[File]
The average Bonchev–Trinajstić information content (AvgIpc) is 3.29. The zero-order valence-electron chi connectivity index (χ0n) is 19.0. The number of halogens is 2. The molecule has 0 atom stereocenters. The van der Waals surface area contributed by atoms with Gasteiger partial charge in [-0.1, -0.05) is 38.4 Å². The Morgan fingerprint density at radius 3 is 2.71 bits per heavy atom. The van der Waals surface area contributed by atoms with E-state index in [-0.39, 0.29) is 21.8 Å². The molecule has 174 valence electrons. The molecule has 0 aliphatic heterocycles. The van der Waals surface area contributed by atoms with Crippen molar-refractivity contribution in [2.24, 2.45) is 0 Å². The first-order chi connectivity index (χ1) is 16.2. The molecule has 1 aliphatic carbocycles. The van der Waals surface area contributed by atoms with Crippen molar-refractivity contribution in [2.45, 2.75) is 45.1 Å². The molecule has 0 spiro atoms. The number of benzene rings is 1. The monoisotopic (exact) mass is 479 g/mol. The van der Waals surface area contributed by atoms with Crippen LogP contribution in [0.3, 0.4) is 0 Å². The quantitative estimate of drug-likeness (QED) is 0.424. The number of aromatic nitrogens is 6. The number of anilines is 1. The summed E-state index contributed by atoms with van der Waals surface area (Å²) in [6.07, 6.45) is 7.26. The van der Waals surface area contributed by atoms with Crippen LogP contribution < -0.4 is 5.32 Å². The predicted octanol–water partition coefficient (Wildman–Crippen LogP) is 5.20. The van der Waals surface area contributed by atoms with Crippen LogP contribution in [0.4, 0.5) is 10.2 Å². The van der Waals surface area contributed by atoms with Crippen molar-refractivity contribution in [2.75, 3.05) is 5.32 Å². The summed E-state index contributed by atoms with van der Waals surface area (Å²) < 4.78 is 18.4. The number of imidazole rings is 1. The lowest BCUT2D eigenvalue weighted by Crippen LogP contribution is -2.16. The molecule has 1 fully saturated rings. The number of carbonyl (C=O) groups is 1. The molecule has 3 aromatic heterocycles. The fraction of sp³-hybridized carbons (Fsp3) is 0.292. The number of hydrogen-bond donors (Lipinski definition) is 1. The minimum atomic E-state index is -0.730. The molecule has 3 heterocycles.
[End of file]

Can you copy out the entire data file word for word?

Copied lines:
The average Bonchev–Trinajstić information content (AvgIpc) is 3.29. The zero-order valence-electron chi connectivity index (χ0n) is 19.0. The number of halogens is 2. The molecule has 0 atom stereocenters. The van der Waals surface area contributed by atoms with Gasteiger partial charge in [-0.1, -0.05) is 38.4 Å². The Morgan fingerprint density at radius 3 is 2.71 bits per heavy atom. The van der Waals surface area contributed by atoms with E-state index in [-0.39, 0.29) is 21.8 Å². The molecule has 174 valence electrons. The molecule has 0 aliphatic heterocycles. The van der Waals surface area contributed by atoms with Crippen molar-refractivity contribution in [2.24, 2.45) is 0 Å². The first-order chi connectivity index (χ1) is 16.2. The molecule has 1 aliphatic carbocycles. The van der Waals surface area contributed by atoms with Crippen molar-refractivity contribution in [2.45, 2.75) is 45.1 Å². The molecule has 0 spiro atoms. The number of benzene rings is 1. The monoisotopic (exact) mass is 479 g/mol. The van der Waals surface area contributed by atoms with Crippen LogP contribution in [0.3, 0.4) is 0 Å². The quantitative estimate of drug-likeness (QED) is 0.424. The number of aromatic nitrogens is 6. The number of anilines is 1. The summed E-state index contributed by atoms with van der Waals surface area (Å²) in [6.07, 6.45) is 7.26. The van der Waals surface area contributed by atoms with Crippen LogP contribution < -0.4 is 5.32 Å². The predicted octanol–water partition coefficient (Wildman–Crippen LogP) is 5.20. The van der Waals surface area contributed by atoms with Crippen LogP contribution in [0.4, 0.5) is 10.2 Å². The van der Waals surface area contributed by atoms with Crippen molar-refractivity contribution in [2.75, 3.05) is 5.32 Å². The summed E-state index contributed by atoms with van der Waals surface area (Å²) < 4.78 is 18.4. The number of imidazole rings is 1. The lowest BCUT2D eigenvalue weighted by Crippen LogP contribution is -2.16. The molecule has 1 fully saturated rings. The number of carbonyl (C=O) groups is 1. The molecule has 3 aromatic heterocycles. The fraction of sp³-hybridized carbons (Fsp3) is 0.292. The number of hydrogen-bond donors (Lipinski definition) is 1. The minimum atomic E-state index is -0.730. The molecule has 3 heterocycles.